So we have been fortunate enough to have another tool in our box other than regular dog training or behaviour knowledge/experience. Several of the staff members including myself have become Reiki I practicioners. If you don't know what it is, my best crude explanation is first having an intention for being of assistance which comprises of being a conduit for healing energy and projecting that energy to wherever the individual's body calls for it. Whether that be animals or people. Many at our Shelter think it is a bunch of metaphysical mumbo jumbo and I definitely know if I was back in Chicago and I brought this idea they would first tell me I was out of my mind and then probably say of course! it comes from the land of fruits and nuts! Fortunately here in S. Cali it is much more acceptable which I find refreshing.
I've done some Reiki on a few of the animals and for now I don't see any immediate reaction but hope that it at least has some bit of calming for them...other than the contentment of just having the company itself. I will continue to practice it and hopefully will gain greater ability with it, especially since they have scientific proof that it actually works. After we practice more we will continue our schooling to become Reiki II and III Masters. I'll let ya know how and if it works on our kids here.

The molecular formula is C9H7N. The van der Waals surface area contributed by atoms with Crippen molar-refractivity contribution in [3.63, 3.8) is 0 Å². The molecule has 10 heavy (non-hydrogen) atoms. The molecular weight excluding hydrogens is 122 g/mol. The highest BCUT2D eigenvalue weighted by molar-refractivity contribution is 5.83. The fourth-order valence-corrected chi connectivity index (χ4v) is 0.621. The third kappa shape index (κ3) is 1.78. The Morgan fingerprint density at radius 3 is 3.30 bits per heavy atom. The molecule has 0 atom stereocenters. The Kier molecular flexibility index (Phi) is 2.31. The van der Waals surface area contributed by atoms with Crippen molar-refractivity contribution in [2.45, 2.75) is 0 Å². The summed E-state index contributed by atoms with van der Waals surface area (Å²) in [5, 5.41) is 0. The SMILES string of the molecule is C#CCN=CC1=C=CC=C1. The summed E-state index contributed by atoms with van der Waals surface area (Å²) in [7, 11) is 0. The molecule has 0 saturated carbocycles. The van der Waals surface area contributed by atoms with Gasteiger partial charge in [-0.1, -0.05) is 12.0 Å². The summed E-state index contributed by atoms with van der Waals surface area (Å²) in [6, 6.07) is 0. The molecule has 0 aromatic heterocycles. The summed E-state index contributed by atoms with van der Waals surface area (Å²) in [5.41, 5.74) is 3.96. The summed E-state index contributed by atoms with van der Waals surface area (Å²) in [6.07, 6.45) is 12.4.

One of our front desk ladies has been practicing Reiki on Shaq Attack & staff has tried to stay conscious in keeping on the protocal for our stressed little fella. He is kept away from the other dogs as much as possible and spends most days up at our front desk. It's gotten to the point that he knows exactly where he likes to be and will pull you all the way to the front office door if you let him as he was some dowsing rod pulling you directly to water. He is even sharing the space with a SUHWHEET young little Shihtsu named Anna, who had to have both her eyes removed because of a blunt trauma to her head. Shaq doesn't mind her up there at all but maybe it's fromthem both getting Reiki :) Who knows? Regardless, it's good to see he can share his space with another of his kind. So far so good. All he needs now is to attract that forever home that will keep him happy and healthy.